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Graphics.Blit

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Declaration

public static void Blit(Texture source, RenderTexture dest);

Declaration

public static void Blit(Texture source, RenderTexture dest, Material mat, int pass = -1);

Declaration

public static void Blit(Texture source, Material mat, int pass = -1);

Declaration

public static void Blit(Texture source, RenderTexture dest, Vector2 scale, Vector2 offset);

Declaration

public static void Blit(Texture source, RenderTexture dest, int sourceDepthSlice, int destDepthSlice);

Declaration

public static void Blit(Texture source, Material mat, int pass, int destDepthSlice);

Declaration

public static void Blit(Texture source, RenderTexture dest, Vector2 scale, Vector2 offset, int sourceDepthSlice, int destDepthSlice);

Parameters

source The source texture.
dest The destination RenderTexture.
mat The material to use. If you don't provide mat, Unity uses a default material.
pass If the value is -1, Unity draws all the passes in mat. Otherwise, Unity draws only the pass you set pass to. The default value is -1.
scale The scale to apply.
offset The offset to apply.
sourceDepthSlice The element in the source texture to copy from, for example the texture in a texture array. You can't use sourceDepthSlice to specify a face in a Cubemap.
destDepthSlice The element in the destination texture to copy from, for example the texture in a texture array. You can't use destDepthSlice to specify a face in a Cubemap.

Description

Uses a shader to copy the pixel data from a texture into a render texture.

This method copies pixel data from a texture on the GPU to a render texture on the GPU. This is one of the fastest ways to copy a texture.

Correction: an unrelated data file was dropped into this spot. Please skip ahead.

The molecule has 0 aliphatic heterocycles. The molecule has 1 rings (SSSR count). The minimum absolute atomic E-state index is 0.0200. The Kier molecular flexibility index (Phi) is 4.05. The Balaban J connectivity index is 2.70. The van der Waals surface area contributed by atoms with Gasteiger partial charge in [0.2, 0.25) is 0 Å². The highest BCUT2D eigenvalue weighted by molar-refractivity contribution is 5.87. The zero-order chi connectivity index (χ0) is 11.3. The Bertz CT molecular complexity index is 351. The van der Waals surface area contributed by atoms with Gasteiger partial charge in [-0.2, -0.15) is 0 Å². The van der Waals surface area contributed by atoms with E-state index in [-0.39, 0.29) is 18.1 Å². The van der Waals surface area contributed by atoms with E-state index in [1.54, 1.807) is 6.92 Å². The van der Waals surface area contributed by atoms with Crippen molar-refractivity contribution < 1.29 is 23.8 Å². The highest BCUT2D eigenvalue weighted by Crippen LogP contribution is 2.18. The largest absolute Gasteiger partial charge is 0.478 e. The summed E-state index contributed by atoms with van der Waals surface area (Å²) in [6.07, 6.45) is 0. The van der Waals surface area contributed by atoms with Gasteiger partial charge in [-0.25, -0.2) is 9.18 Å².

When you use Graphics.Blit, Unity does the following:

  1. Sets the active render texture to the dest texture.
  2. Passes source to the mat material as the _MainTex property.
  3. Uses the material's shader to draw a full-screen surface from the source texture to the dest texture.

If you provide a mat material that doesn't have a _MainTex property, Blit doesn't use source.

You can use Graphics.Blit to create post-processing effects, by setting mat to a material with a custom shader.

Blit changes RenderTexture.active. Store the active render texture before you use Blit if you need to use it afterwards.

Avoid setting source and dest to the same render texture, as this may cause undefined behaviour. Use Custom Render Textures with double buffering instead, or use two render textures and alternate between them to implement double buffering manually.

In linear color space, set GL.sRGBWrite before using Blit, to make sure the sRGB-to-linear color conversion is what you expect.

To blit to the screen in the Built-in Render Pipeline, follow these steps:

  1. Set dest to null. Unity now uses Camera.main.targetTexture as the destination texture.
  2. Set the Camera.targetTexture property of Camera.main to null.

To blit to the screen in the Universal Render Pipeline (URP) or the High Definition Render Pipeline (HDRP), you must call Graphics.Blit or CommandBuffer.Blit inside a method that you call from the RenderPipelineManager.endContextRendering callback.

If you want to use a depth or stencil buffer that is part of the source (Render)texture, or blit to a subregion of a texture, you have to manually write an equivalent of the Graphics.Blit function - i.e. Graphics.SetRenderTarget with destination color buffer and source depth buffer, setup orthographic projection (GL.LoadOrtho), setup material pass (Material.SetPass) and draw a quad (GL.Begin).

See Also: Graphics.BlitMultiTap, Post-processing effects.

using UnityEngine;

public class Example : MonoBehaviour { // Copies aTexture to rTex and displays it in all cameras.

Texture aTexture; RenderTexture rTex;

void Start() { if (!aTexture || !rTex) { Debug.LogError("A texture or a render texture are missing, assign them."); } }

void Update() { Graphics.Blit(aTexture, rTex); } }